Having said that - the dimensions I used in the picture are 24 by 14, but i would suggest seeing picture 3 and looking at the tag to see where the fabric should go.
it should be long enough to fit right under the top of the folded rim - so about 30 by 14 in my approximation.
for the fold, measure 4-6 inches from the top of your outer fabric and fold it in half. I would recommend pinning it down.
The last pieces that you will need to cut out are straps for your bag. i cut a 28 inch strap and a 64 inch strap. the 64 inch strap was was about 8 inches thick, and the 28 inch strap was about 3 inches wide. I used the 28 inch strap to go around the top of the bag and the 64 inch strap to be the back pack straps. In the end i think i cut off about 6 inches to make the straps shorter. but it's totally preference.
Step 3: Make Your Life Easy
If you have a sewing machine, now would be the time to sew your inner fabric and your outer fabric together.
You don't have to worry about sewing the whole bag together yet - but it will make your life easier in the long run if you sew both halves of your bag.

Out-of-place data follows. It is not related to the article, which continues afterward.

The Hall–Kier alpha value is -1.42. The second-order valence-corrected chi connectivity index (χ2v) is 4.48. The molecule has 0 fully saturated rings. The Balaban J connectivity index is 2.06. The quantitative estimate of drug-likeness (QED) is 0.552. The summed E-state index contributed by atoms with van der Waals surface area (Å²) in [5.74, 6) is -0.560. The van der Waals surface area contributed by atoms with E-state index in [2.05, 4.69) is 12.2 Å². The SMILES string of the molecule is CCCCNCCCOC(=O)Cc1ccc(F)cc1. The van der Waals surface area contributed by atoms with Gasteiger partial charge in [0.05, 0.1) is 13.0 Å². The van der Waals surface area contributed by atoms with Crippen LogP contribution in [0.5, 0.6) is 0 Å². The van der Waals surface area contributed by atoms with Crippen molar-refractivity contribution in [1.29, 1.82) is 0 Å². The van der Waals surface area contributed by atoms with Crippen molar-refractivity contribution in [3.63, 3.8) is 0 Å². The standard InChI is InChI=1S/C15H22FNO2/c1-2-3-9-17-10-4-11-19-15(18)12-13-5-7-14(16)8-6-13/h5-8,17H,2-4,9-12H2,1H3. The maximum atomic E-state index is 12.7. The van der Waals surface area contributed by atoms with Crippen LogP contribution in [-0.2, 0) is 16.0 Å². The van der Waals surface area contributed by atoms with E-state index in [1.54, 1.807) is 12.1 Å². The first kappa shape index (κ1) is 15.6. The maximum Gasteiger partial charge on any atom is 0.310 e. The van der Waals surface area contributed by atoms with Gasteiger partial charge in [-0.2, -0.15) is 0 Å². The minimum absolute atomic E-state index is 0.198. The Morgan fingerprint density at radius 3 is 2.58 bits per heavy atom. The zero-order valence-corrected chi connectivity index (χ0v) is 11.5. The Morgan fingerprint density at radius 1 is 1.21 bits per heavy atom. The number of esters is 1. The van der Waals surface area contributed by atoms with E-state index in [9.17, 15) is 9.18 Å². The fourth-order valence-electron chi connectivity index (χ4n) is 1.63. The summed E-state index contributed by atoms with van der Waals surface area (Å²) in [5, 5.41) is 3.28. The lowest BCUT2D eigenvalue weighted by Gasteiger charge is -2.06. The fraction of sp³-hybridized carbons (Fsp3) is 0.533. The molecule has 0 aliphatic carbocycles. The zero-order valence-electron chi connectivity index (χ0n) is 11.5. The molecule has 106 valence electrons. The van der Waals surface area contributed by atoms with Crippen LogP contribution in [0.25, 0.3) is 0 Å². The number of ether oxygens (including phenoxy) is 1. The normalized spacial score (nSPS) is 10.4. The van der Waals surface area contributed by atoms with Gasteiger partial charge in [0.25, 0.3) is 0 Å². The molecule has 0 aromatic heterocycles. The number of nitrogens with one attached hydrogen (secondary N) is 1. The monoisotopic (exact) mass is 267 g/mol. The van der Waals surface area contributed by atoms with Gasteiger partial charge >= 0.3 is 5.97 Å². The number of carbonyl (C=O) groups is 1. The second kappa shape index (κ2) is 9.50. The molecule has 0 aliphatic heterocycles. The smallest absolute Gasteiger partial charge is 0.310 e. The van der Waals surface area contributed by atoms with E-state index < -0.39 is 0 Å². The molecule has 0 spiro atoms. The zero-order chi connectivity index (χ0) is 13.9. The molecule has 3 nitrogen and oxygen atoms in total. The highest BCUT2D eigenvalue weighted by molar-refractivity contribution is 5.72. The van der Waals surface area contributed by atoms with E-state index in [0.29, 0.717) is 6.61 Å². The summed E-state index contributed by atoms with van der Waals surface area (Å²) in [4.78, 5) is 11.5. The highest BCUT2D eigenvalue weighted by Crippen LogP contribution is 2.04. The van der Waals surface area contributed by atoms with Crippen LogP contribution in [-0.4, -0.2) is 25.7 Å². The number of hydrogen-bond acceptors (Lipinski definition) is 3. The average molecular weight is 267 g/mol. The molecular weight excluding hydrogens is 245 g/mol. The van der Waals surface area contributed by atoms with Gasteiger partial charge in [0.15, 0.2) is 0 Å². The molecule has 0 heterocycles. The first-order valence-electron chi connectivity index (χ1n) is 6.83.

CHECK THE FIRST PICTURE FOR NOTES IF YOU DO SEW THE BAG HALVES.
Next you will can look at pictures 2 and 3 to see where you will need to make holes to put your bag straps.
Just mark where the holes are going to go and then move on to the next step.
Step 4: Cutting Strap Holes
For this part you need to know that at the top you will be cutting your holes only two inches down from the top, not through both sides of the folded material. Once you have decided where you want the holes at the top, only cut through the layer that will be shown on the outside.
(see picture 4 if you are confused)
For the bottom holes however, you will be cutting through both layers.
After you have cut out the holes in the top and the bottom, you will want to sew around the holes (you should do this to the top holes even though it is pointless, just to make it more uniform)
After you sew the bottom holes together, both you inner and outer fabric should be connected.
See picture three.
Step 5: Padding the Bag